From Allen's perspective, those lessons won't have gone unlearned. The questions about the team's fitness in 2012 will surely have been addressed. If the weather is as warm as expected today, stamina will be required, especially for those playing in the middle third, but I don't see it as being an issue.

In addition, while form or lack of it obviously dictated team selection, it's also surely a nod to last year that Limerick appear to have significantly more strength in depth on the bench. Shane Dowling, Kevin Downes, Niall Moran and Conor Alliss all played significant parts last season, and will all surely be on the pitch when the final whistle is blown. It's no coincidence either that it was only when Downes was replaced last year that O'Mahony thundered into the game, and Nicky Quaid will hardly be aiming too many of his puck-outs in Maher's general direction either.

Furthermore, with Declan Hannon, Graeme Mulcahy and Seán Tobin in the full-forward line, Limerick have plenty of pace and class, where they can hurt Tipp most. It was noticeable that Eamonn Cregan made the observation last week that there's no point in having that talent inside if the ball isn't being delivered. Clare were guilty of not utilising their best forwards often enough last weekend too, but if Limerick don't get this trio on the ball, it's hard to see where the scores are going to come from.

With Eamon O'Shea at the helm, and everybody on the Tipp panel feeling better about themselves, there's a danger that the players may fall into the trap of assuming today's result will take care of itself. I don't ever recall an easy match in the Munster championship, especially not against Limerick, and definitely not in their own backyard.

This is no gimme. Cregan also stated that he was sick of moral victories, and that no real progress was being made. The Limerick players will want to prove him wrong. Tipperary better be prepared for it.

While much has been made of the improvement in attack that O'Shea seems to have wrought, if anything it's defensively where Tipp have looked to be sounder than last year. Part of that can be attributed to the increased work rate further out the field, especially by the forwards, which has made a big difference to the quality of ball the Tipp defence has had to deal with. Obviously, Brendan Maher's return to the form that made him one of the hurlers of the year in 2010, and Shane McGrath's sojourn abroad, which seems to have recharged his batteries, have also helped. Paddy Stapleton's return has made a big difference to the full-back line, and Kieran Bergin's emergence is another positive.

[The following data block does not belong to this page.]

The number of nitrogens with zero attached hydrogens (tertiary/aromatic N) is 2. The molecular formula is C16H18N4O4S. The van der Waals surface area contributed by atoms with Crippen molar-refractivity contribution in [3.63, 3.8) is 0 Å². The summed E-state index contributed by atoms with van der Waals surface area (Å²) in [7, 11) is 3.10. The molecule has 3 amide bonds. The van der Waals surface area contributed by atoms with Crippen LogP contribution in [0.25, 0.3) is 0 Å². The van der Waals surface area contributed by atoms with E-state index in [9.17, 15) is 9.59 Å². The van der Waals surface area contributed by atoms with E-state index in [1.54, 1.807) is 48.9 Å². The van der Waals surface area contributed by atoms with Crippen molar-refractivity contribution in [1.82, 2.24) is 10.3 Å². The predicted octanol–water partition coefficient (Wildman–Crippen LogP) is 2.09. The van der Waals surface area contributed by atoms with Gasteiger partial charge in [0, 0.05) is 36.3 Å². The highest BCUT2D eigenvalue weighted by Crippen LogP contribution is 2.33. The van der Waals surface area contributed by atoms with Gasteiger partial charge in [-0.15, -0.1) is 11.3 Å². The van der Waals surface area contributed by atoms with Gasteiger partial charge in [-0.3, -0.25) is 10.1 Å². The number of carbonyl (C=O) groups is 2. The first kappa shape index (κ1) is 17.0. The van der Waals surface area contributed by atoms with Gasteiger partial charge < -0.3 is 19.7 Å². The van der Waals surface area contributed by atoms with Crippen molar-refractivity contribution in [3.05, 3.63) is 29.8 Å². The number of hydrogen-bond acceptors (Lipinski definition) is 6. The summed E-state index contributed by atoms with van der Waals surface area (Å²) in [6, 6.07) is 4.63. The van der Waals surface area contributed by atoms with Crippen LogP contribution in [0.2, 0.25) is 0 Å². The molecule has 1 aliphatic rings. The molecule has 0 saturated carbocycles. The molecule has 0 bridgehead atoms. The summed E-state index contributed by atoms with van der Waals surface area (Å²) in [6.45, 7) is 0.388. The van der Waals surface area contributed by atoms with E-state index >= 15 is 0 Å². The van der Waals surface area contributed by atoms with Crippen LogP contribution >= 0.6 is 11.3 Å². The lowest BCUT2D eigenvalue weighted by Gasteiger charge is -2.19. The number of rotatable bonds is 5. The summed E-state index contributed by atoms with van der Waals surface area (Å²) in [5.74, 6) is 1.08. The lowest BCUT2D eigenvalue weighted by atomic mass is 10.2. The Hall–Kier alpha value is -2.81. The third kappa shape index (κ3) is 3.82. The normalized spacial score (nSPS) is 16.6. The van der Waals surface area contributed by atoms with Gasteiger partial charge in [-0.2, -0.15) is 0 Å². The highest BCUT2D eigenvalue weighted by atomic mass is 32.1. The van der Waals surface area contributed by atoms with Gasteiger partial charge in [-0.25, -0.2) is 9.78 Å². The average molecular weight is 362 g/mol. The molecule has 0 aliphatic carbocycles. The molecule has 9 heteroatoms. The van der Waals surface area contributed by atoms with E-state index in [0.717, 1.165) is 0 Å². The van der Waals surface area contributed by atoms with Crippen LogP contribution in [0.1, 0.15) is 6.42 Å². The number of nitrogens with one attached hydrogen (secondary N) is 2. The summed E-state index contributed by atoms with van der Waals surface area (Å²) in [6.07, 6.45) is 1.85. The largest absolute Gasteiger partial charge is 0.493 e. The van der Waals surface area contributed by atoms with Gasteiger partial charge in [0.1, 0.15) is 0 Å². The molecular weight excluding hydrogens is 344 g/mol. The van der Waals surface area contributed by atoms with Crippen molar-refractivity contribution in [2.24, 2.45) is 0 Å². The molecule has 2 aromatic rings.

Meanwhile, up front, the cohesiveness and goal threat that made them so dangerous under Liam Sheedy seems to have returned, and if that's the case, then even without Eoin Kelly and Lar, the Limerick defence will struggle to keep them out this afternoon.

Sometimes you just know from watching a team that there's a level of seriousness and intent about them. There's a noticeable difference about the Tipperary team this year. This is a group that's tasted success. They've had two years where they will feel they underachieved and they've also unfinished business with Kilkenny.

Of all the banana skins in their path, this is potentially the slippiest. But, with the quality and calibre of player they have, provided the attitude is right, I expect them to safely negotiate it.

The days when Brian Whelahan, Johnny Dooley and Co regularly took Kilkenny's scalp are a distant memory now and it's all of 15 years since Offaly last registered a championship victory over the Cats.

Unfortunately for Offaly, Kilkenny's sheer professionalism, and the reminder of what can happen when you sleepwalk into a championship match as they did against Galway in last year's Leinster final, doesn't create grounds for any real degree of optimism this afternoon.

With Michael Fennelly and Henry Shefflin unavailable, and Walter Walsh and Cillian Buckley on the bench, that they can still field a half-forward line of Eoin Larkin, Richie Power and TJ Reid shows the luxury of riches and ball-winning ability they still have at their disposal. And as long as Lester Ryan and Michael Rice continue to dovetail well in the middle of the field, everyone from 10 to 15 will be looking over their shoulder, and keen to perform. As a result, there's no one likely to be going through the motions, which is bad news for Offaly. We won't even talk about the Kilkenny defence.

Ollie Baker has picked a strong physical side, and Offaly supporters will hope their team produces a performance; get off to a positive start and give it everything they have.

Unfortunately, that will only take them so far. When it boils down to it, Kilkenny are fitter, faster, stronger, better. Much better; and with this management and players, the final scoreboard usually reflects it.

Irish Independent